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Overview of Irrigation Development and Government Policy in MyanmarFull-length paper
2016-03-03
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Amy Soe and Thanda Kyi

Department of Planning Ministry of Agriculture and Irrigation

Myanmar

 

 

 

Dr. Amy Soe is the Program Officer and Dr. Thanda Kyi is the Myanmarese Point Person to the FFTC Project on Asia-Pacific Information Platform in Agricultural Policy and Director of Department of Planning of Myanmar

INTRODUCTION

 

History of Irrigation Sector and Its Development

The importance of providing adequate water for agricultural production has been fully recognized by the former kings of Myanmar. They gave special attention to the establishment of irrigation networks for paddy cultivation. In the year 379 in Myanmar calendar, (which was a thousand years ago), the diversion systems in Myanmar were improved and established with better irrigation technologies and have remained successful to date. Tank and canal irrigation systems were also constructed in the same year.  Subsequent to the entry of the British into Myanmar and attendant colonial period, a Public Works Department was established in the year 1861, for maintenance of buildings and constructions of new irrigation facilities. The activities relating to irrigation were solely handled by the Public Works Department.

After the independence, various irrigation projects have been implemented. Canals, tanks, wells, and pumps are some of the different types of irrigation in Myanmar.   Among them, canals and pump irrigation supply water for more than 50% of the total irrigated area. The most substantial increase in irrigated area was in pump irrigation followed by canal-type irrigation system.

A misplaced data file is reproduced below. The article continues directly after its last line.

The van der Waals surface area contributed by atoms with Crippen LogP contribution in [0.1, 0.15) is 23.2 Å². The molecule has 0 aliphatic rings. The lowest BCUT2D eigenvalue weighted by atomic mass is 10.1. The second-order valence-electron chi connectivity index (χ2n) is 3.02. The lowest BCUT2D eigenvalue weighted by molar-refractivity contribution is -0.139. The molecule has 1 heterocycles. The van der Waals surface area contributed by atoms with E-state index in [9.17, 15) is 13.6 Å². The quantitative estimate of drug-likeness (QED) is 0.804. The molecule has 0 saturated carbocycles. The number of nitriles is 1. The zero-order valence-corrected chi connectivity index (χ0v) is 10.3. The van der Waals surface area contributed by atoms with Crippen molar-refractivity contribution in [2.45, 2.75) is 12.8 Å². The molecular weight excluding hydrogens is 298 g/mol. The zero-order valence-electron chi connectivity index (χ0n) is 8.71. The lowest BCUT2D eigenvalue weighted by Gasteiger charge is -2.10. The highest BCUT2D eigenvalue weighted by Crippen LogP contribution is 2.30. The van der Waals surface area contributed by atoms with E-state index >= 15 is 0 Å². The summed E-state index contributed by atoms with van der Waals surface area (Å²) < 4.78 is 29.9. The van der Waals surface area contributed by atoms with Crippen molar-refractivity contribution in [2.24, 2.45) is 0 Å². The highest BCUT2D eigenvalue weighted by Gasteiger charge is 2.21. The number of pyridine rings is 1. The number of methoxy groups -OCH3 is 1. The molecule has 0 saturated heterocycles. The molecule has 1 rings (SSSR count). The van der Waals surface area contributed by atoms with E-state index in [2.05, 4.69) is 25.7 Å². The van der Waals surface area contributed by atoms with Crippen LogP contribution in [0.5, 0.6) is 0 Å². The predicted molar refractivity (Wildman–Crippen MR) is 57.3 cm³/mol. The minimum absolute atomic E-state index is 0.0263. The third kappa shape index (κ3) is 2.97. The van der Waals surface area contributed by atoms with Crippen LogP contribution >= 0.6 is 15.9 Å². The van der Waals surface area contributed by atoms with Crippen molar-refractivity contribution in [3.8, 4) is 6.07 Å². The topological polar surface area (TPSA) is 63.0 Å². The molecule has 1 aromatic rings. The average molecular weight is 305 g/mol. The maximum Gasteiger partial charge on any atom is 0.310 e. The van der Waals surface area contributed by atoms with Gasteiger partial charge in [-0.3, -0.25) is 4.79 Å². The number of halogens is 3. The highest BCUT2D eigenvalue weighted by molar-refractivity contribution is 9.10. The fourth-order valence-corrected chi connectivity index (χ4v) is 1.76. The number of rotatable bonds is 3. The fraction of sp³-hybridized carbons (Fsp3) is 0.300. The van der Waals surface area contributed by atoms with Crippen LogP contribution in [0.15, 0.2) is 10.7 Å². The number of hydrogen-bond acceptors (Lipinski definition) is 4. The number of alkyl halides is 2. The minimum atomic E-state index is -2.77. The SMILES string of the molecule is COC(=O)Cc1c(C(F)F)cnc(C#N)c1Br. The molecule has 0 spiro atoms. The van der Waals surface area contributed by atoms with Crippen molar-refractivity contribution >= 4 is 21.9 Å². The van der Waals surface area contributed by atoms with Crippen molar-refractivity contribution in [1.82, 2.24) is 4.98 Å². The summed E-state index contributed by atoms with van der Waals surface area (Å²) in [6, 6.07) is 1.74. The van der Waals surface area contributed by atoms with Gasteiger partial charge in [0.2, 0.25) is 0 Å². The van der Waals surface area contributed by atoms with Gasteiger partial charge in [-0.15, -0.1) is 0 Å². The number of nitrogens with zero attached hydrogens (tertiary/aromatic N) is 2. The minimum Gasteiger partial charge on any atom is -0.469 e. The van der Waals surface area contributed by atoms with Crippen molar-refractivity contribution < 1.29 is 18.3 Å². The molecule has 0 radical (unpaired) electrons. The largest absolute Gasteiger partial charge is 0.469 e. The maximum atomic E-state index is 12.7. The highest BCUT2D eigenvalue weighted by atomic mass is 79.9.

The trend of improvement in irrigated areas by type of irrigation facilities from year 2000 to 2008 is shown in Table 1 and Figure 1. For canal irrigation, the area increased from 573,000 ha in year 2000 to 640,000 ha in 2008. However, there was no improvement or even a slightly decreasing trend in area for pump irrigation with 840,000 ha and 839,000 ha in year 2000 and 2008, respectively. Moreover, the irrigated area in pump irrigation declined in 2004 and 2005, with 764,000 ha and 664,000 ha, respectively. This was 922,000 ha in 2003. Pump irrigation facilities are operated using diesel and electricity. The reason for the decline in irrigated area for this type of irrigation was because of the fuel price increase in those years. This affected the total irrigated area. The total irrigated area was around 80% of the targeted irrigated area. The average growth rate of the irrigated areas from the year 2000 to 2008 was 1.27% for dam/canal irrigation and -1.24% for pump irrigation. This trend could be due to inadequate water availability for pump irrigated areas. Since farmers in pump irrigated areas are not assured of adequate water for their crops, their areas of cultivation had gone down.